• Mike Wells of The Indianapolis Star: Go ahead, scratch your head. Rub your eyes. The boxscore is not wrong. Gerald Green, the player who has spent the past two months on the bench other than garbage time, was back in the rotation against the Cleveland Cavaliers. And he was very effective during his 23 minutes off the bench. Green was so effective that he led the Pacers in scoring. Green, getting a shot to prove he’s worthy of playing time, scored 20 points on 7-of-13 shooting in the Pacers’ easy victory. Green’s stay on the bench lasted way longer than D.J. Augustin’s demotion earlier in the season. Part of the reason is because rookie Orlando Johnson stepped in and hasn’t done anything to make coach Frank Vogel want to yank him from the rotation. I give Green credit, he didn’t become a distraction during his time on the bench. He easily could have, especially considering he hasn’t lived up to the three-year contract the Pacers gave him last summer. … Now it’s up to Green to continue to play well off the bench.

  • Tyler Killian of The Arizona Republic: After establishing himself as a reliable starter through the first five seasons of his career, all with the Houston Rockets, Luis Scola has often found himself in an unfamiliar place this year with the Suns: on the bench.Scola is averaging the least playing time (26 minutes, 11 seconds entering Monday’s game against the Los Angeles Lakers) since his rookie season in 2007-08 with Houston, when he seized the starting power-forward job midway through the year and never again came off the bench for the Rockets. With the Suns struggling to forge an identity under interim coachLindsey Hunter, Scola’s role often has been reduced as Hunter experiments with different rotations. The 6-foot-9-inch Argentinian admits to feeling discouraged at times. “It’s hard for me. It’s hard,” Scola said. “It is (frustrating), but I try to use that frustration to work a little harder. Just try to stay ready and in shape.” Whatever frustrations he may be feeling, Scola is keeping them private, living up to his reputation as a team player.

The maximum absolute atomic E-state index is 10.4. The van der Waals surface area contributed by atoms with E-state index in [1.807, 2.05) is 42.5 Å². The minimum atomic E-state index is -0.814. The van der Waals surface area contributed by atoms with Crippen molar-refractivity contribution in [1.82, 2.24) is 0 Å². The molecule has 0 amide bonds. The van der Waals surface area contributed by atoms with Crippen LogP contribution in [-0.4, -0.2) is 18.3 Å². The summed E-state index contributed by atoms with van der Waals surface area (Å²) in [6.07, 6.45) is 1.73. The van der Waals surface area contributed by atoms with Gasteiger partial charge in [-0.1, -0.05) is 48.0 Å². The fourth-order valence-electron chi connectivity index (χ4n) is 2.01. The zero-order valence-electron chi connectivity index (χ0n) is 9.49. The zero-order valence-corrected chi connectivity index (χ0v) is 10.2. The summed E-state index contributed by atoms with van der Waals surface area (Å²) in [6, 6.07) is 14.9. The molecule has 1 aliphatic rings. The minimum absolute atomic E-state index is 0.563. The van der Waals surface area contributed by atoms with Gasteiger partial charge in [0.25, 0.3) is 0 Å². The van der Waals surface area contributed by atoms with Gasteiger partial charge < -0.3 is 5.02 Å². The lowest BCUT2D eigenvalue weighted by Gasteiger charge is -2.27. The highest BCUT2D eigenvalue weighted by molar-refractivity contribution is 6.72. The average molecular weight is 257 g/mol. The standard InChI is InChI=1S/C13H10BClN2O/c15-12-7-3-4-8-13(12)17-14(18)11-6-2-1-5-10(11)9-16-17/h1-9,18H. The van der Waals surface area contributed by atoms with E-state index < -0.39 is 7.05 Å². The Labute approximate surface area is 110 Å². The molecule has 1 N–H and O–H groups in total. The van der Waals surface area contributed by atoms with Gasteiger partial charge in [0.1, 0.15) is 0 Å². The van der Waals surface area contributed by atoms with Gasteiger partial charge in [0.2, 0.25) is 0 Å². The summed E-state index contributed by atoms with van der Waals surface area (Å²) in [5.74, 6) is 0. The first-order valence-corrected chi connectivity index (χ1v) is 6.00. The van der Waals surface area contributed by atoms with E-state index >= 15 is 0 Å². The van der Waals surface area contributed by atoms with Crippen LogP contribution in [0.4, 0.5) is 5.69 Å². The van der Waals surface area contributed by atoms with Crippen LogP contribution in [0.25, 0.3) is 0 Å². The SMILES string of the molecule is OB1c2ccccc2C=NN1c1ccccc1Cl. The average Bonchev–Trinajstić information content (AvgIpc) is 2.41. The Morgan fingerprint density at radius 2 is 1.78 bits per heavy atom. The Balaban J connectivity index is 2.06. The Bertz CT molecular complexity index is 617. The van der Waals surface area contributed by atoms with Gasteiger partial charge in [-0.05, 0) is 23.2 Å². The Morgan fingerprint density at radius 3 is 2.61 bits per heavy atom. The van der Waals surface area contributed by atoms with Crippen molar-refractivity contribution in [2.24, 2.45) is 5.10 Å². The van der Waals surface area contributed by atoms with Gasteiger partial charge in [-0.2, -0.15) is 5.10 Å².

• Tim Kawakami of the San Jose Mercury News: Then came the 30-point triumph on Sunday, followed by the squashing of New Orleans on Monday. So I asked Lacob: Can you say that Mark Jackson definitely will be the coach next season or that you're contemplating an extension offer past next season? "Honestly, we will not even discuss this until after the season," Lacob said in the email, adding that all focus is on making the playoffs this season. "We are clearly better now than a year ago. That matters." It does matter. And it's fair for Lacob and the Warriors brass to defer on any public statement on Jackson or anybody else until after the season. But read between the lines: The start of this trip was a landmark period for this team and this coach; getting the ship headed back the right way was the only thing that mattered. Everything else flows from there -- making the playoffs, playing credibly once they're there, ensuring Jackson is the coach next season. There are clearer answers now, because of what the Warriors have just done, and it will get clearer and clearer if they continue to do it.

  • Dwain Price of the Fort Worth Star-Telegram: Although guard Dahntay Jones would have loved to have remained with the Dallas Mavericks, he believes he’s in a much better situation with the Atlanta Hawks. The Mavs traded Jones to the Hawks for Anthony Morrow on Feb. 21. At the time, the Mavs were just 24-29, while the Hawks were 29-23 and in the middle of the playoff picture. After beating Atlanta on Monday, the Mavs are 32-35 and chasing a playoff berth, while the Hawks are 37-30 and in fifth place in the Eastern Conference standings. “They have a great group of guys, they play hard, they play together, they’re very focused, they have fun with the game, so I have no complaints,” Jones said of the Hawks. “And they’re playing for something. “And the sky’s the limit for this team, so it’s a great situation to be in.”